Cycling's Talent List Is Short
PERPIGNAN, FRANCE — SOMEWHERE in the golden fields of Provence, with the rocky hillsides and cypress windbreaks of Cezanne and Van Gogh whizzing by, Laurent Brochard decided it was time to act.
The young cyclist for the French Castorama team, this year riding his first Tour de France, broke away repeatedly from the peloton, or pack, of nearly 150 cyclists humming along at 25 to 30 miles an hour.
It was a bid to "stand out a bit, begin making a name for myself," says the blond 25-year-old, and it would be repeated - futilely - early in the next day's 136-mile stage ending in this Mediterranean city near the Pyrenees.
"Right now I have good legs, so I was feeling this was my chance," says Brochard, his close-cropped flattop contrasting with a ponytail and loop earring. "Maybe it didn't work this time, but I'm just learning," he adds. "Anyway, this is the Tour, and we're here to create a spectacle."
With this year's 2,325-mile, three-week-long Tour de France drawing toward its traditional Sunday-afternoon finale up Paris's Champs-Elysees, Brochard's chances of "standing out" are dimming. But already he has made a name for himself as one of a handful of young professional cyclists to watch.
With Spanish powerhouse Miguel Indurain maintaining a "lock" on what looks to be his third consecutive Tour triumph, attention is turning to the riders who may battle for the Tour victor's yellow jersey in the future. Longtime Tour observers say the field of top-flight new talent is limited - and increasingly marked by names from outside cycling's traditional European bastion.
"Maybe it's just a lull, maybe it's economics, and maybe there's young talent out there that hasn't been discovered yet," says Michel Lefort, a veteran Tour official and cycling observer, "but right now the list of young riders who are showing the stuff of future champions isn't that long."
He and other cycling enthusiasts list Swiss Alex Zulle, Dutchman Eddy Bouwmans, Brochard, and fellow Frenchman Jean-Pierre Bourgeot. From the Americas, there are Colombians Alvaro Mejia and Oliviero Rincon, Venezuelan Leonardo Sierra, and American Lance Armstrong.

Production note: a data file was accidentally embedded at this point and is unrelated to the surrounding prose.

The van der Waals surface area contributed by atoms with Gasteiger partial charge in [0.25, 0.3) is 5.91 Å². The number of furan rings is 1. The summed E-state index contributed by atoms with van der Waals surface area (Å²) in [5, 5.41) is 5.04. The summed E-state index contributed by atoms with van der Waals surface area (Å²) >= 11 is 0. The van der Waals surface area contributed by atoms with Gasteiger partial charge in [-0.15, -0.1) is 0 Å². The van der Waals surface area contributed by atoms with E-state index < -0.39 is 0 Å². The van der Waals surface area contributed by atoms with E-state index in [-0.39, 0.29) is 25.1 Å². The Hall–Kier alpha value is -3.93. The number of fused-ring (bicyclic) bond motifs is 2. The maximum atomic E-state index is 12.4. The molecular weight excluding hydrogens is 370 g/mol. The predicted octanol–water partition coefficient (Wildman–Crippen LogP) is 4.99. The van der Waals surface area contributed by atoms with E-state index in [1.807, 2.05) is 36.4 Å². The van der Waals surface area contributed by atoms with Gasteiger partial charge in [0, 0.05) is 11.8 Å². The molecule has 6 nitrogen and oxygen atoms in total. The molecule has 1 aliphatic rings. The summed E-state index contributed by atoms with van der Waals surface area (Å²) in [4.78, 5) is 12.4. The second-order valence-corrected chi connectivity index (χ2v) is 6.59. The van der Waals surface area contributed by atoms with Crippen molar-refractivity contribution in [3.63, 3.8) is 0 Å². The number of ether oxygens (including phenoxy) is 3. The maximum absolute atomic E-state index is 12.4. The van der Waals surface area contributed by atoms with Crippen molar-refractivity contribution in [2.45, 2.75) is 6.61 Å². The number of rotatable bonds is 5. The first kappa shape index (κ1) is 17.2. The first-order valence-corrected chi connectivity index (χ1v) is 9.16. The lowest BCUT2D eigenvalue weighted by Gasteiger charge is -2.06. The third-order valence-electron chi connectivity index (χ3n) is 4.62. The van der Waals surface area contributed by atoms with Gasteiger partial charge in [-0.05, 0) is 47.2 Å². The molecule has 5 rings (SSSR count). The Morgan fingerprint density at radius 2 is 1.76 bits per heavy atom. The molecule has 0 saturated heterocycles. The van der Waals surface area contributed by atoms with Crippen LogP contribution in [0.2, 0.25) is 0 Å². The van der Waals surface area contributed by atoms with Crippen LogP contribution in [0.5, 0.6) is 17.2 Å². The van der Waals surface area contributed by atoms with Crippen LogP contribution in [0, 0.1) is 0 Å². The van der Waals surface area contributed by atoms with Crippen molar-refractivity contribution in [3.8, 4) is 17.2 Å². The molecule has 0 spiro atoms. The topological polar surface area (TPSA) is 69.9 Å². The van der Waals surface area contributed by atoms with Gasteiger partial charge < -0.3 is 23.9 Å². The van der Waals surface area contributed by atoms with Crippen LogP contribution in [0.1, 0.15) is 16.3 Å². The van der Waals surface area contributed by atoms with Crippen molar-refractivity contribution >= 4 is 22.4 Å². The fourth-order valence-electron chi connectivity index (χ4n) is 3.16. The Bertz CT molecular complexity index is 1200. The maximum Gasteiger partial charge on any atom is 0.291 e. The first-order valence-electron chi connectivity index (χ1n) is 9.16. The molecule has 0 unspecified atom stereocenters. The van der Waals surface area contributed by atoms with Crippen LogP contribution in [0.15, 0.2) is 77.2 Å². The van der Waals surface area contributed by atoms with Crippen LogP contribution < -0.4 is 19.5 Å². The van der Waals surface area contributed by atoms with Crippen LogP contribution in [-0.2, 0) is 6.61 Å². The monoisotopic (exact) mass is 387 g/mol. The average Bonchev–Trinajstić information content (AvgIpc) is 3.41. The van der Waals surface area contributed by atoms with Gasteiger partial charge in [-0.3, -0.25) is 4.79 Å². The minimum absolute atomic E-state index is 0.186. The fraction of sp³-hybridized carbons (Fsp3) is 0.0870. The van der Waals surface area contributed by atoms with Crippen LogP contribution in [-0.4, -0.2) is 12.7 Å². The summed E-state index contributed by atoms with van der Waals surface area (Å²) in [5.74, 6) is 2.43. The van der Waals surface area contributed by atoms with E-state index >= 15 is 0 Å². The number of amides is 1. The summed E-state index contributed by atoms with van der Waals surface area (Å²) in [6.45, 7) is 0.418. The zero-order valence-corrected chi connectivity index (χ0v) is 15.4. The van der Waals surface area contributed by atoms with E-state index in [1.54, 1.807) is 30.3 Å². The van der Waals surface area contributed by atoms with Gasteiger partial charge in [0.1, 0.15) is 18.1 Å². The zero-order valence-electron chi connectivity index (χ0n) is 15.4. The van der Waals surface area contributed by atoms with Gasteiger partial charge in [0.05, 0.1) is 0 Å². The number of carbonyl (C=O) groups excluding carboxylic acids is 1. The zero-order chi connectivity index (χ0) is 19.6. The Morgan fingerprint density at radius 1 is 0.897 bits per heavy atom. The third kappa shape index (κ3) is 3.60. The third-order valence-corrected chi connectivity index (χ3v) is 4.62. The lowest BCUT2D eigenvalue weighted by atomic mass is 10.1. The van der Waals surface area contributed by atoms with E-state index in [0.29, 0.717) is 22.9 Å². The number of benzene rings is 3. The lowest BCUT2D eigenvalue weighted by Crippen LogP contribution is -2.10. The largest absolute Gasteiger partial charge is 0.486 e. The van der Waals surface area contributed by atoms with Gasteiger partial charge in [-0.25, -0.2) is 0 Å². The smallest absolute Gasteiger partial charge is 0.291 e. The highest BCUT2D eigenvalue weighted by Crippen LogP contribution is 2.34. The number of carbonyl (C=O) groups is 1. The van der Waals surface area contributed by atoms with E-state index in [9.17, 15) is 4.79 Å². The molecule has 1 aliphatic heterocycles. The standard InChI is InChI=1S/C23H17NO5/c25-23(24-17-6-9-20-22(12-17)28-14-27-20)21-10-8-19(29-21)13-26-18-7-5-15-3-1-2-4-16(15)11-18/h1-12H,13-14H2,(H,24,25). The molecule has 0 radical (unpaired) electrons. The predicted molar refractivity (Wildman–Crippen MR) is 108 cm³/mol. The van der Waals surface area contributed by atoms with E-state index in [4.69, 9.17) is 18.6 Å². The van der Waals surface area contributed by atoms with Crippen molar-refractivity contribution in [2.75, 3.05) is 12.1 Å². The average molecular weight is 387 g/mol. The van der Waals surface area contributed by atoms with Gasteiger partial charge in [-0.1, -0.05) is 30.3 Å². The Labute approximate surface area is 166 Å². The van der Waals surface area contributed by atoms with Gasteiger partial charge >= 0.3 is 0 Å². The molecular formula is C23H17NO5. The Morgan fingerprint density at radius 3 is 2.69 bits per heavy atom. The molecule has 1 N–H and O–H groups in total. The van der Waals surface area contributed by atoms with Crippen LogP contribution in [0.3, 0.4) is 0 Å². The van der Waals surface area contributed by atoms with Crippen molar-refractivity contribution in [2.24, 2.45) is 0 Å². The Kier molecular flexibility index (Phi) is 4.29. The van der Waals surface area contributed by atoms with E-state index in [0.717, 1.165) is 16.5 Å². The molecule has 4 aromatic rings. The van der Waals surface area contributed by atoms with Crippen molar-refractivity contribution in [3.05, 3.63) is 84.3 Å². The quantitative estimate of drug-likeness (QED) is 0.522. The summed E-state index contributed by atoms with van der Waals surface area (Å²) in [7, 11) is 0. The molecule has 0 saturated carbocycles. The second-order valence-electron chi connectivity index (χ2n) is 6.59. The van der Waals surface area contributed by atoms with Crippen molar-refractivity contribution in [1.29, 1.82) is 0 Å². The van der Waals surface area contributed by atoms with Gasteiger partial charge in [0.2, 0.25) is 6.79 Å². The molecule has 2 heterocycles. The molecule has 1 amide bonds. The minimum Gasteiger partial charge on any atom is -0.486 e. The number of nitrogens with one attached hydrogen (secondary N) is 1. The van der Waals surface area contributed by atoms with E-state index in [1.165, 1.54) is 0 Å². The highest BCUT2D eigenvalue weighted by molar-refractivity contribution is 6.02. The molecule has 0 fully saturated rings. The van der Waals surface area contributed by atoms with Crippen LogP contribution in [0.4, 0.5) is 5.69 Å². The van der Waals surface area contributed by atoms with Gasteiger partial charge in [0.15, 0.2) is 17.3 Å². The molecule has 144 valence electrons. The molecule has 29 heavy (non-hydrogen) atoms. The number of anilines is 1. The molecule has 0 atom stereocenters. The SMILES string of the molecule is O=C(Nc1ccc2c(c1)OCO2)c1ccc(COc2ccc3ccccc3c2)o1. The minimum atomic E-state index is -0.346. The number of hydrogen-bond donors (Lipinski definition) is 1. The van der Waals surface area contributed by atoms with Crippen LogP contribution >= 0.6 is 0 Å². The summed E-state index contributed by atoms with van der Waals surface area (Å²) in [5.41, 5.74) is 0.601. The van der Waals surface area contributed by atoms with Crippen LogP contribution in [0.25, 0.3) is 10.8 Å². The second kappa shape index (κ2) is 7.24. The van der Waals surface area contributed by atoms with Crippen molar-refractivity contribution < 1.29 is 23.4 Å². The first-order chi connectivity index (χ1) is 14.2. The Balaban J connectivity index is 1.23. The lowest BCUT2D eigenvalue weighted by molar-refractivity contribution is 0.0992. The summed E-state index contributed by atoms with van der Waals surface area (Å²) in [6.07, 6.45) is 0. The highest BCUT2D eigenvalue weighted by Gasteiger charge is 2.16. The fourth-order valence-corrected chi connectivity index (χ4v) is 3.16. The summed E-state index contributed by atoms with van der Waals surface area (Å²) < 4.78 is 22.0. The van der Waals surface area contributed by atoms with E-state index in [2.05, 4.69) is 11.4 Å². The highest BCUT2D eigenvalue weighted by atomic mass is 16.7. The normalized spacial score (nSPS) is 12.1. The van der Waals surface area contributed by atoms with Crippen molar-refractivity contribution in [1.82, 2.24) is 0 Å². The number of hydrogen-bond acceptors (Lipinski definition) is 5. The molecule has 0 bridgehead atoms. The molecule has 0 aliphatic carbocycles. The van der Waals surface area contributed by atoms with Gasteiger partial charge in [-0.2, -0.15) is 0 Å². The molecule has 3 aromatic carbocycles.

Zulle and Armstrong's names come up most often: Armstrong created a "spectacle" of his own by winning this Tour's eighth stage - at the tender age of 21 - before pulling out of the race on his trainer's advice.
But as of midweek, Mejia continued to ride second to Indurain in the overall standings of this 20-stage Tour, and Rincon - who started cycling as a delivery boy for a Bogota pharmacy - made a splash by winning Monday's grueling stage over nine formidable climbs in the Pyrenees.
For a time Monday, Rincon was shadowed by Sierra, whose hope of victory was dashed when he faded and fell back into the pack. "I'd like very much to win a stage," says the 25-year-old Sierra, the first Venezuelan ever to ride in the Tour, "but right now my No. 1 goal is just to finish."
LIKE many Tour cyclists, Sierra is a country boy whose rural surroundings made cycling practical. "I was crazy about soccer, but my area didn't offer many possibilities," he says. "My mother gave me my first bicycle when I was 16, and I just took off."
Similarly, Brochard's native Sarthe, the sparsely populated farming region in northern France, offered lots of country lanes for the cross-country running he took up. "But I wanted to move faster - I love speed," he says. "So when people around me suggested cycling, I took to it right away."
This Tour, the 80th since it began in 1903, has been marked by some sour critiques on the state of professional cycling.
French cyclist Laurent Fignon, who won two Tours in the early 1980s, last week dropped out of what he said was his last Tour, bitterly attacking a race he said had become "too fast" and "machinelike" to enjoy, with too little team spirit and too much "every man for himself."
"It's the kind of comment we hear each time one generation steps aside for the next," says Tour General Director Jean-Marie Leblanc. "That's not to say there isn't some truth to what Laurent [Fignon] says. This has become a profession.... But at the same time we've remained a rural competitive sport, close to people, and it's our good fortune that that's part of us that will always exist."